Why Use Gold As Money?
History shows us that when countries use a valuable commodity for money they have zero or low inflation; zero or minor cycles of economic panic or depression; and more peace, liberty, and prosperity (smaller governments).
For example, the number of grams of gold needed to buy a barrel of oil has been very steady over the years. A key benefit of using gold as money is its value stability. Even better, Econ 101 tells us that a commodity such as gold in limited supply, and with increasing demand for it (growth of the economy), will APPRECIATE in value. This has huge importance because it kills the “there is not enough gold” argument, and gives a positive incentive to save and avoid debt.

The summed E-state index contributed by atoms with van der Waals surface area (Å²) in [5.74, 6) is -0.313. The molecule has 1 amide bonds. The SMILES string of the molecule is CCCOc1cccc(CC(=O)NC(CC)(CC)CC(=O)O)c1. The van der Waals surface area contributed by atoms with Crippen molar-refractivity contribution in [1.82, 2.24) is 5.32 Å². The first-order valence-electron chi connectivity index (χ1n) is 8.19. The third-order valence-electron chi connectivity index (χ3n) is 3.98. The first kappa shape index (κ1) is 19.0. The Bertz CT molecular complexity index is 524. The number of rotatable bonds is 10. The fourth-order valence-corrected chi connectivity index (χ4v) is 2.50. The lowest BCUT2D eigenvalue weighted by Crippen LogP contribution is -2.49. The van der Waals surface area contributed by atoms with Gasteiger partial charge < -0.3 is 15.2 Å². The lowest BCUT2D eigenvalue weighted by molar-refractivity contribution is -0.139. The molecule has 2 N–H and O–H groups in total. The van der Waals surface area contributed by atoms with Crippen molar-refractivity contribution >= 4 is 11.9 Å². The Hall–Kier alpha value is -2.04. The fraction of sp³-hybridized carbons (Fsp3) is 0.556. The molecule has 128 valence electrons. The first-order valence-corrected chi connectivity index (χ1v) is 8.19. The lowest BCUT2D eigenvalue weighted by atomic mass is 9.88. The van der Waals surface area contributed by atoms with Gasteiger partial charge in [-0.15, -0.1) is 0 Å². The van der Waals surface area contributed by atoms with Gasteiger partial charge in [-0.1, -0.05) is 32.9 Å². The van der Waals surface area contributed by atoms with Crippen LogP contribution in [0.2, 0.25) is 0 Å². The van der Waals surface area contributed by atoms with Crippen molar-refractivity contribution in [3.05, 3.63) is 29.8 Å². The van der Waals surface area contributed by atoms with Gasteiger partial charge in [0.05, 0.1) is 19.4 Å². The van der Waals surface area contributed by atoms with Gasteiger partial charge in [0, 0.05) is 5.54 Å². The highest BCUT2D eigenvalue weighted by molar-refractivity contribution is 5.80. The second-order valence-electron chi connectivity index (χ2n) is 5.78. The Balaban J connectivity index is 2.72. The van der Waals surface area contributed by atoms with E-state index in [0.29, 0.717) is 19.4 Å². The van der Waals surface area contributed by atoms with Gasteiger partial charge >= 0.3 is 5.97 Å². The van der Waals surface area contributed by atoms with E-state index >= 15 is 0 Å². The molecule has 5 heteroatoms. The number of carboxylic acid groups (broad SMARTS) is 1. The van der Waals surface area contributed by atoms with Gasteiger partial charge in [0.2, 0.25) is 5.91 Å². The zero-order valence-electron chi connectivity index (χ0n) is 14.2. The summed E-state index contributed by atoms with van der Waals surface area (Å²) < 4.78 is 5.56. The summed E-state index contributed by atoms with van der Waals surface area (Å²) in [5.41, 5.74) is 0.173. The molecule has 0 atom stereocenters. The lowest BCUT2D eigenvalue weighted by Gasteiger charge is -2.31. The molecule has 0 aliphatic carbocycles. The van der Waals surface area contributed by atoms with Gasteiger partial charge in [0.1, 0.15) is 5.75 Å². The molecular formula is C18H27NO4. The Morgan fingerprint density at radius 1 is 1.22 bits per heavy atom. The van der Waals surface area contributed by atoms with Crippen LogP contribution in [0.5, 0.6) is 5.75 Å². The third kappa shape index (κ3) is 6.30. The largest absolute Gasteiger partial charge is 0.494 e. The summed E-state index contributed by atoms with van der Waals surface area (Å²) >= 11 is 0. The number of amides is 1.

Thus, we would expect all countries to use sound money, except the politicians want more money than they can get by just taxing, especially for wars. They want a way to create money “out of thin air.” Fiat money (“face value” decreed by the government, not redeemable for gold; we call ours Federal Reserve Notes) serves this purpose. Even when some level of redeemability (exchange for precious metal) exists, governments often suspend it before, during, and after wars, which the US did for the Revolutionary, 1812 and Civil wars, after which it must be pushed to restore it — often with less value.